Entrepreneurship: A viable option for job creation and secure financial futures
[Editor’s note: This article was written by Kim Pate, vice president of external relations for the Corporation for Enterprise Development (CFED), a network partner for the Powering Economic Opportunity: Create a World that Works competition.]
The Corporation for Enterprise Development (CFED) was founded more than 30 years ago on the promise that microenterprise held for generating jobs and income for vulnerable populations. Today, that work is embodied by an investment in entrepreneurship. Business ownership is second only to homeownership as a source of household wealth in the United States. CFED sees support for entrepreneurs, especially disadvantaged ones, as a key strategy for individual asset-building and as a critical component of a healthy local economy. The Entrepreneurship Program at CFED focuses on social innovations that support entrepreneurship in new and targeted ways.
Two important entrepreneurship and job creation strategies at CFED focus on worker-owners of business cooperatives and Native American entrepreneurs.
Women's Action to Gain Economic Security (WAGES), a CFED partner, grows green housecleaning cooperatives in San Francisco and the East Bay and leads the creation of a Co-op Network to support growth and sustainability of mature worker-owned cooperatives. For more than fifteen years, this program has resulted in significant differences in income, benefits and assets for the worker-owners in the cooperatives compared to that earned through their previous jobs. The cooperatives work to enable members to develop valuable business management skills. Below is a brief video in which program participants speak about how the WAGES model and, more broadly, how economic opportunity and financial security pave the way for healthy lives and futures.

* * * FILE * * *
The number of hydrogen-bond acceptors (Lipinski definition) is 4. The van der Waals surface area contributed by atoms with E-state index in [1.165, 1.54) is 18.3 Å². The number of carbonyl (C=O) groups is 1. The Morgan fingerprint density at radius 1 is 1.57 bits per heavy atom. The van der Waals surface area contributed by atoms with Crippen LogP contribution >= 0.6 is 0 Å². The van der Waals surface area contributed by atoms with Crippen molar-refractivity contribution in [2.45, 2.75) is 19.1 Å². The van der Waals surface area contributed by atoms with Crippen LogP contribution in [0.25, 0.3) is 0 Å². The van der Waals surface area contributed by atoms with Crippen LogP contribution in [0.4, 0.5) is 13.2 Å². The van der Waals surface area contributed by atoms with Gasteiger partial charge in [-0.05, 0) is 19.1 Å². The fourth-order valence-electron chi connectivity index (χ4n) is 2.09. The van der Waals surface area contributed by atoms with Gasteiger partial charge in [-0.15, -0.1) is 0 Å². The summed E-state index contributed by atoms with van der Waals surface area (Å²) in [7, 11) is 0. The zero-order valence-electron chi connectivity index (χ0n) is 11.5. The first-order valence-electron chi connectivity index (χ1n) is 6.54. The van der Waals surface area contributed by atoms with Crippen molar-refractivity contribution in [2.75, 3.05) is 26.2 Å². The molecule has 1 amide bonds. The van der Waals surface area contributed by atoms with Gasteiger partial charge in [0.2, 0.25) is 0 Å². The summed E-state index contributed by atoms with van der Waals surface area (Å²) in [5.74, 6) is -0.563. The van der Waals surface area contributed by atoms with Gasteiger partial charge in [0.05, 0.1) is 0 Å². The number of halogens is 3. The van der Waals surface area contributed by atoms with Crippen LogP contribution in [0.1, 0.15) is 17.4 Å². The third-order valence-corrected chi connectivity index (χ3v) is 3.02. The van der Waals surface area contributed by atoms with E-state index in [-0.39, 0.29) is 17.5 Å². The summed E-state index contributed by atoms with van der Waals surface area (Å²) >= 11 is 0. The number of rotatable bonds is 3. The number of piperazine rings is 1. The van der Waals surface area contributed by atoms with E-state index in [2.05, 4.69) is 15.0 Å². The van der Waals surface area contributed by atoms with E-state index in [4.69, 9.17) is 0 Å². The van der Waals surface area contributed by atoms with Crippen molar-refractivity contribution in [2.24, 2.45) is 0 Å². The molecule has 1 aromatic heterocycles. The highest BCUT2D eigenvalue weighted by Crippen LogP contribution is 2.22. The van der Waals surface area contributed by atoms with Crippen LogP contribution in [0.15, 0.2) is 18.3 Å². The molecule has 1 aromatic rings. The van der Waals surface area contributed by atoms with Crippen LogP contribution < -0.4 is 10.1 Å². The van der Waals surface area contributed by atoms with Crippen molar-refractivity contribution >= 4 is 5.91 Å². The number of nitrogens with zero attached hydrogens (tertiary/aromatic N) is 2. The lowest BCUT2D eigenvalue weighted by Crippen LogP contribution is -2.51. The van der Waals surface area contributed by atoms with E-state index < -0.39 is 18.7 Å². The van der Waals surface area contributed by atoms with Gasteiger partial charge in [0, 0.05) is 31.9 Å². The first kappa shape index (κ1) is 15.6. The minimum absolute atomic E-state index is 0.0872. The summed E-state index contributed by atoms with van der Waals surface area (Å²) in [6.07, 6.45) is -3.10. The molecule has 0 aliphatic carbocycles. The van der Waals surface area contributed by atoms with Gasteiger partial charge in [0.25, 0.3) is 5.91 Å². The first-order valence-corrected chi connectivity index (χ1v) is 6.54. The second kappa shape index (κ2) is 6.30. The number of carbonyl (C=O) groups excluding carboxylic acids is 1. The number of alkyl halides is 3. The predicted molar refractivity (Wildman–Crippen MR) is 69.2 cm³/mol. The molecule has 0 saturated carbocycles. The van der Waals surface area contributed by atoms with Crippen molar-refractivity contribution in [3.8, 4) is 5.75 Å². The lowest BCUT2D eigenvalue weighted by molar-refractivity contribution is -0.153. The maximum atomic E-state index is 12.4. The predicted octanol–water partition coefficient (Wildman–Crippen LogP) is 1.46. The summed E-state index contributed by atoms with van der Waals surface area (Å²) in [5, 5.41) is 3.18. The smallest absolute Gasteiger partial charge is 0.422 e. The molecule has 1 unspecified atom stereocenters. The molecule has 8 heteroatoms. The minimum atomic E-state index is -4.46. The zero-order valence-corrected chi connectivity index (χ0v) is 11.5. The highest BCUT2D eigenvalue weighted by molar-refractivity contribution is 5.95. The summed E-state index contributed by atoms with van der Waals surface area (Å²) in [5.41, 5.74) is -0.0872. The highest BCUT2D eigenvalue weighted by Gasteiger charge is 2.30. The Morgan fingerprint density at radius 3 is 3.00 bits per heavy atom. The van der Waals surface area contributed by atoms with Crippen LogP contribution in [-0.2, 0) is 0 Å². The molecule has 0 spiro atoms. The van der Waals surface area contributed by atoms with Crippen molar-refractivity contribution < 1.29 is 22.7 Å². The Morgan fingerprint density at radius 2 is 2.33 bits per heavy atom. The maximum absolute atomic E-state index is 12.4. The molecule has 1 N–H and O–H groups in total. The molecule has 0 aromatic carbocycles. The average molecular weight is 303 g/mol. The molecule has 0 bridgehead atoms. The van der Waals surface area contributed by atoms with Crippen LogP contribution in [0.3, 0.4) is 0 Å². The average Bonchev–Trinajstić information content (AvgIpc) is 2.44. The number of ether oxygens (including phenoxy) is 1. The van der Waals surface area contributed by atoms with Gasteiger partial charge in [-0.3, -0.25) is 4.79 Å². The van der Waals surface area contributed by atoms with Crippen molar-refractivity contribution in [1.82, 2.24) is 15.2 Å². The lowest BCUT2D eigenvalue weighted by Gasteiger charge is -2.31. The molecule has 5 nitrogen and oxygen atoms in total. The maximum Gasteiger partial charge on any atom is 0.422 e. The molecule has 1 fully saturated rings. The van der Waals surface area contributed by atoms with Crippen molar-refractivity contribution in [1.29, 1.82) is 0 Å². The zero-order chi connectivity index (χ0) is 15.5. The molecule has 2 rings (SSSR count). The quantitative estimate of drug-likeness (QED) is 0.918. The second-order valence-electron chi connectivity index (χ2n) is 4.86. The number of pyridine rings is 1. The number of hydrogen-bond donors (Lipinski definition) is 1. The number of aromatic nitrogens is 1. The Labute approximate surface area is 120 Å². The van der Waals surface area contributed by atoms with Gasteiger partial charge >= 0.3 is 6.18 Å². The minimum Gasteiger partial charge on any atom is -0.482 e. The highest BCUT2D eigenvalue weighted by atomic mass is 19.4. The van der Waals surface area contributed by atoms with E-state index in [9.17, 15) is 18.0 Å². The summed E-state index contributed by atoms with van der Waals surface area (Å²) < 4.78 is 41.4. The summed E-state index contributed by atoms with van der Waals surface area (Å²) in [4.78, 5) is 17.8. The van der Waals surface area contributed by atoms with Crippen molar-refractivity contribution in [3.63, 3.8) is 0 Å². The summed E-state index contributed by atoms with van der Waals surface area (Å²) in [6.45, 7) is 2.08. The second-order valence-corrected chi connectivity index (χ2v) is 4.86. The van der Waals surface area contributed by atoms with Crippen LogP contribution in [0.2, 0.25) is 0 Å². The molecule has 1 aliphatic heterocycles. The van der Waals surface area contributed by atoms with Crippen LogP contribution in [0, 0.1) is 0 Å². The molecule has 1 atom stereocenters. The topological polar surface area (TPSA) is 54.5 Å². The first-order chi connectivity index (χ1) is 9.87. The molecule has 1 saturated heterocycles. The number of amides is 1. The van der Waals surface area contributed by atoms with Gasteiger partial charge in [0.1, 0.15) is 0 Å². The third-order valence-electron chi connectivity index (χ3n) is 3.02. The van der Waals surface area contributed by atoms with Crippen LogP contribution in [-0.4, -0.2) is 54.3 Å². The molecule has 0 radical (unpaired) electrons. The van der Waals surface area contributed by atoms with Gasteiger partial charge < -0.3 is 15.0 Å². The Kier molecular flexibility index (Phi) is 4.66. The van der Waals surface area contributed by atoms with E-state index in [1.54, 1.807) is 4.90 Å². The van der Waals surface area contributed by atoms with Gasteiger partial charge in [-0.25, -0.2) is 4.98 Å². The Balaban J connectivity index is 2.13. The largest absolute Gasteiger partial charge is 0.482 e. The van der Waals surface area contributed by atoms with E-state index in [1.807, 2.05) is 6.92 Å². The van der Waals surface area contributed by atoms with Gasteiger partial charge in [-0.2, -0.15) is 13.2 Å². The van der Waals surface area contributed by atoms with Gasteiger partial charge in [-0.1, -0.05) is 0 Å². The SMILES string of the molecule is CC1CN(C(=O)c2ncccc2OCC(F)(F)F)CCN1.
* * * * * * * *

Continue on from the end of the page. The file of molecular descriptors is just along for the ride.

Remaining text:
Another of CFED’s partners, Four Bands Community Fund, is leading the charge to promote entrepreneurship among Native populations. As one of the nation’s leading Native Community Development Financial Institutions (CDFIs), Four Bands set out to challenge the entire Cheyenne River Indian Reservation community to engage in learning and promoting key tenets of financial literacy and entrepreneurship through the launch of its Making Waves Campaign. The campaign is a major initiative to create economic opportunity and spur business development for the current and future generations of the Lakota Sioux Tribe.
Four Bands works with schools and community organizations on the reservation to actively promote and teach members of the Tribe, especially children and youth, the guiding principles, or the “ABCs,” of financial literacy and entrepreneurship. In its work with the schools, Four Bands created the Making Waves Teacher Tool Kits for primary and secondary school teachers with lessons on financial literacy and entrepreneurship designed to build the teachers’ own financial literacy skills as well as complement the four core subjects of the school curriculum (math, science, language arts/reading, and social studies).
WAGES and the Making Waves Campaign are exemplary models of enterprise development and the institution’s “think-do-invest” approach. For the past 32 years, CFED has been working to prove that entrepreneurship is not only a viable option for job creation, but also a critical element for many Americans in their efforts to secure their financial futures. As we look to the future, it is clear that entrepreneurship will continue to be an important part of job creation, and CFED truly appreciates the work of organizations like Ashoka that are developing creative ways to expand economic opportunity.
For more information about WAGES or CFED’s Innovation Program, contact Anne Li, CFED’s director of innovation, at firstname.lastname@example.org. For more information about the Making Waves Teacher Tool Kits or Making Waves trainer, Mark Peacock’s upcoming book, contact Tanya Fiddler, executive director, at email@example.com.